Her Worker and Collective Farmer monument is one of the main symbols of Moscow, but Mukhina's creative heritage is not limited to this work only. Museums and parks host many works of the sculptor and items related to her biography. Read about them in mos.ru and Mosgortur Agency's collaborative article.
Sculptural model of the Icarus monument
Vera Mukhina was inspired by people who conquer heights and depths. The sculptor knew personally many heroes and travellers, including one of the major pilots in the history of the USSR — Valery Chkalov. On 15 December 1938, the aviator died during the testing of the I-180 fighter aircraft. This tragedy greatly influenced the sculptor, so after the disaster, Mukhina began to develop the Pantheon of Pilots’ concept.
Heavy structure was intended to be used as a columbarium. Mukhina wanted to build a pool in the centre of the high round hall, with a sculpture depicting the first man who dared to take off the ground, that is Icarus. This idea was under discussion for a long time, but its implementation was prevented by the war.
Shortly before the outbreak of hostilities, the American Ambassador's wife Marjorie Merriweather Post visited the Mukhina's workshop. She wanted her bust made. During a short tour around her workshop, Mukhina showed the American a model of Icarus that astonished the visitor a lot. After learning about Mukhina's intention to create a large version of the monument, Mrs. Post offered Mukhina to take any money to take it to her collection, but the architect politely refused. The American tried to buy the statue at the end of the war, but again she got a refuse.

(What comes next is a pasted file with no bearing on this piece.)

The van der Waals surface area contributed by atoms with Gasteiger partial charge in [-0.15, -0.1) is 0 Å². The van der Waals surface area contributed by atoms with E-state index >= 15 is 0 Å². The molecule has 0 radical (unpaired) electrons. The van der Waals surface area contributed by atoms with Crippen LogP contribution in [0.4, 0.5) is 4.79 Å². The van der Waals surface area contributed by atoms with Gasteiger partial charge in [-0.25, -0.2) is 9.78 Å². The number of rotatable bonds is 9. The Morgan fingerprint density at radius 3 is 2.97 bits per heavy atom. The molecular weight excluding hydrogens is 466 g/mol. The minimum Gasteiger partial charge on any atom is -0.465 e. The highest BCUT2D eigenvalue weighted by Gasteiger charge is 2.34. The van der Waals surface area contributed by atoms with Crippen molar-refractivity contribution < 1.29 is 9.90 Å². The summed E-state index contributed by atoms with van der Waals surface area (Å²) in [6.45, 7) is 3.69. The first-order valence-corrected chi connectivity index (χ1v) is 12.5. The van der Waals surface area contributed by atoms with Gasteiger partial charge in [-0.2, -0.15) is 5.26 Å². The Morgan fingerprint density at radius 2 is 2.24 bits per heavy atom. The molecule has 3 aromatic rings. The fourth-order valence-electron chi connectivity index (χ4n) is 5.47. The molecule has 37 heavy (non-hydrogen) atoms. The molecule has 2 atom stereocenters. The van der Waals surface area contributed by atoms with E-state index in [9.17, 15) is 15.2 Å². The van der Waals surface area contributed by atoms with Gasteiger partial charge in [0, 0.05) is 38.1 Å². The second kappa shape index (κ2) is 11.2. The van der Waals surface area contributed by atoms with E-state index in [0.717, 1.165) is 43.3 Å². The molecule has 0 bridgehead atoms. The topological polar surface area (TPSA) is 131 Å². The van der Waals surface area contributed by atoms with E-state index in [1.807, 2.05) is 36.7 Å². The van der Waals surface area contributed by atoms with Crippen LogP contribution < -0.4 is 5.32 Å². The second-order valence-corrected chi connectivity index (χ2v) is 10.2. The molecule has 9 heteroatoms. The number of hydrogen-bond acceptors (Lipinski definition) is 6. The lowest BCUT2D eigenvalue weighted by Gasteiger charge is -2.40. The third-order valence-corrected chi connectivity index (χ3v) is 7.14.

For the first time, Icarus was displayed at the 'Exhibition of Six' in 1944, where one of the visitors tore the statue away from its granite pedestal and took it out. Later, Mukhina cast in bronze its two copies: one for the Tretyakov Gallery (from where it was stolen once again), and another statue she kept for herself.
Plaster model of Icarus is stored near the most famous work of Mukhina, in The Worker and Collective Farmer Pavilion. But, unlike the legendary sculpture, you cannot view it freely, as Icarus is kept in the holdings of the Manege Museum and Exhibition Association, located at VDNKh.
'We Demand Peace!' sculptural composition
In 1950, the Korean war begun, which had a strong impact on the future of the whole world. It found a response in the works of Vera Mukhina, too: together with some young Soviet masters, she created a sculptural Manifesto of Peace and Freedom, a composition 'We Demand Peace!'
Mukhina was the most experienced and famous master in the creative group. Young artists were a little anxious to work with her, as her undoubted authority suppressed them. However, later they recalled: Mukhina was a very easy-going person, she helped her young colleagues and guided them.
Each sculpture had its own master in charge: the war veteran was made by Nina Zelenskaya, the figures of Russian and Chinese people were made by Zinaida Ivanova, the African man was produced by Sergei Kozakov, and Alexander Sergeyev was in charge of the central figure of a mother with a pigeon. Vera Mukhina made a sculpture of a Korean woman carrying a dead child on her outstretched arms. They made two copies of the composition. One remained at home, and the second one moved to the Democratic People's Republic of Korea.
Mukhina defined the genre of collective work as a sculptural poster and wanted the composition to be moved to different museums and parks, conveying a humanistic and pacifist message to the whole planet. However, her idea was not to be implemented. The 'We Demand Peace!' composition was put in the permanent exhibition of the Russian Museum, which upset the sculptor.
VDNKh became the second location to house the composition, where it stood until 1994. Later, the sculpture was moved to the Museon Arts Park where it has been kept to the present day.
Bread and Fertility paired sculptural composition